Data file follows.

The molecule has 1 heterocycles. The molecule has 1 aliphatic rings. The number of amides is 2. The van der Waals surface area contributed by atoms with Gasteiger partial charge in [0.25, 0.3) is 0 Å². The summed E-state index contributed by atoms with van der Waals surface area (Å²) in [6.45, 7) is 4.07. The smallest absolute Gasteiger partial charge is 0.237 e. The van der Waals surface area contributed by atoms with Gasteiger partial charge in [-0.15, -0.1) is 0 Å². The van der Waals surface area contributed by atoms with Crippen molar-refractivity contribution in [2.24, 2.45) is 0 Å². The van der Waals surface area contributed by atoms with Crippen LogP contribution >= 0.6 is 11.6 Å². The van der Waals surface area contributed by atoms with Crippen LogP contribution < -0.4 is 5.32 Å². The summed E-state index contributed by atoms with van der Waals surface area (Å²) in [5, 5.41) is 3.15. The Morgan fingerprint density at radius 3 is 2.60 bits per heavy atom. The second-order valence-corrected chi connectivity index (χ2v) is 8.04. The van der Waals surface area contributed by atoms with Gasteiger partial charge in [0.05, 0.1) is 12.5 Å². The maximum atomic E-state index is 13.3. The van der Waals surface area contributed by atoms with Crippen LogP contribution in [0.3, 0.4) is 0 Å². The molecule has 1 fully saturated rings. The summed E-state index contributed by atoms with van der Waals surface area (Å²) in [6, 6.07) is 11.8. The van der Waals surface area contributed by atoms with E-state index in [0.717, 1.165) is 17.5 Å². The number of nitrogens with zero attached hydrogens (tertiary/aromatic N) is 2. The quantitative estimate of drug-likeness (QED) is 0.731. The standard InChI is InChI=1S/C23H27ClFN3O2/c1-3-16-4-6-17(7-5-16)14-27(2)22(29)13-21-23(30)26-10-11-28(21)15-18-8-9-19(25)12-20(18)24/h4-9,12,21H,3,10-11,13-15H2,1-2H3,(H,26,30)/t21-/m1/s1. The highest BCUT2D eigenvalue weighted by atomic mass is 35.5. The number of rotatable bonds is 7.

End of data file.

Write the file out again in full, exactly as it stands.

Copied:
The molecule has 1 heterocycles. The molecule has 1 aliphatic rings. The number of amides is 2. The van der Waals surface area contributed by atoms with Gasteiger partial charge in [0.25, 0.3) is 0 Å². The summed E-state index contributed by atoms with van der Waals surface area (Å²) in [6.45, 7) is 4.07. The smallest absolute Gasteiger partial charge is 0.237 e. The van der Waals surface area contributed by atoms with Gasteiger partial charge in [-0.15, -0.1) is 0 Å². The van der Waals surface area contributed by atoms with Crippen molar-refractivity contribution in [2.24, 2.45) is 0 Å². The van der Waals surface area contributed by atoms with Crippen LogP contribution >= 0.6 is 11.6 Å². The van der Waals surface area contributed by atoms with Crippen LogP contribution < -0.4 is 5.32 Å². The summed E-state index contributed by atoms with van der Waals surface area (Å²) in [5, 5.41) is 3.15. The Morgan fingerprint density at radius 3 is 2.60 bits per heavy atom. The second-order valence-corrected chi connectivity index (χ2v) is 8.04. The van der Waals surface area contributed by atoms with Gasteiger partial charge in [0.05, 0.1) is 12.5 Å². The maximum atomic E-state index is 13.3. The van der Waals surface area contributed by atoms with Crippen LogP contribution in [0.3, 0.4) is 0 Å². The molecule has 1 fully saturated rings. The summed E-state index contributed by atoms with van der Waals surface area (Å²) in [6, 6.07) is 11.8. The van der Waals surface area contributed by atoms with E-state index in [0.717, 1.165) is 17.5 Å². The number of nitrogens with zero attached hydrogens (tertiary/aromatic N) is 2. The quantitative estimate of drug-likeness (QED) is 0.731. The standard InChI is InChI=1S/C23H27ClFN3O2/c1-3-16-4-6-17(7-5-16)14-27(2)22(29)13-21-23(30)26-10-11-28(21)15-18-8-9-19(25)12-20(18)24/h4-9,12,21H,3,10-11,13-15H2,1-2H3,(H,26,30)/t21-/m1/s1. The highest BCUT2D eigenvalue weighted by atomic mass is 35.5. The number of rotatable bonds is 7.